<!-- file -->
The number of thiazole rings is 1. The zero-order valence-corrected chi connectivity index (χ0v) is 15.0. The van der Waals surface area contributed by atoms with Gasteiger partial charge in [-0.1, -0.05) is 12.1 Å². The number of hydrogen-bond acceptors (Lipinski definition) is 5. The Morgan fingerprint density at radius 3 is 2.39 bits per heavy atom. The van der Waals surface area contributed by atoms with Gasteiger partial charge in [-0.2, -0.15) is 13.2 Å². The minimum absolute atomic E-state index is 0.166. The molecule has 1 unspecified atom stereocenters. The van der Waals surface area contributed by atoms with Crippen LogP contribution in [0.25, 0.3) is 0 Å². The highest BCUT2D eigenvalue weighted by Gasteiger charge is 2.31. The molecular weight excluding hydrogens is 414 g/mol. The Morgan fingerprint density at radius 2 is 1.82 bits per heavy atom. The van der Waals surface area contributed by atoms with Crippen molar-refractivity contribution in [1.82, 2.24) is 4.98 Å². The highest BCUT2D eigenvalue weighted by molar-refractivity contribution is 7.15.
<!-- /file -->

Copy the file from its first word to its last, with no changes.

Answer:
The number of thiazole rings is 1. The zero-order valence-corrected chi connectivity index (χ0v) is 15.0. The van der Waals surface area contributed by atoms with Gasteiger partial charge in [-0.1, -0.05) is 12.1 Å². The number of hydrogen-bond acceptors (Lipinski definition) is 5. The Morgan fingerprint density at radius 3 is 2.39 bits per heavy atom. The van der Waals surface area contributed by atoms with Gasteiger partial charge in [-0.2, -0.15) is 13.2 Å². The minimum absolute atomic E-state index is 0.166. The molecule has 1 unspecified atom stereocenters. The van der Waals surface area contributed by atoms with Crippen LogP contribution in [0.25, 0.3) is 0 Å². The highest BCUT2D eigenvalue weighted by Gasteiger charge is 2.31. The molecular weight excluding hydrogens is 414 g/mol. The Morgan fingerprint density at radius 2 is 1.82 bits per heavy atom. The van der Waals surface area contributed by atoms with Crippen molar-refractivity contribution in [1.82, 2.24) is 4.98 Å². The highest BCUT2D eigenvalue weighted by molar-refractivity contribution is 7.15.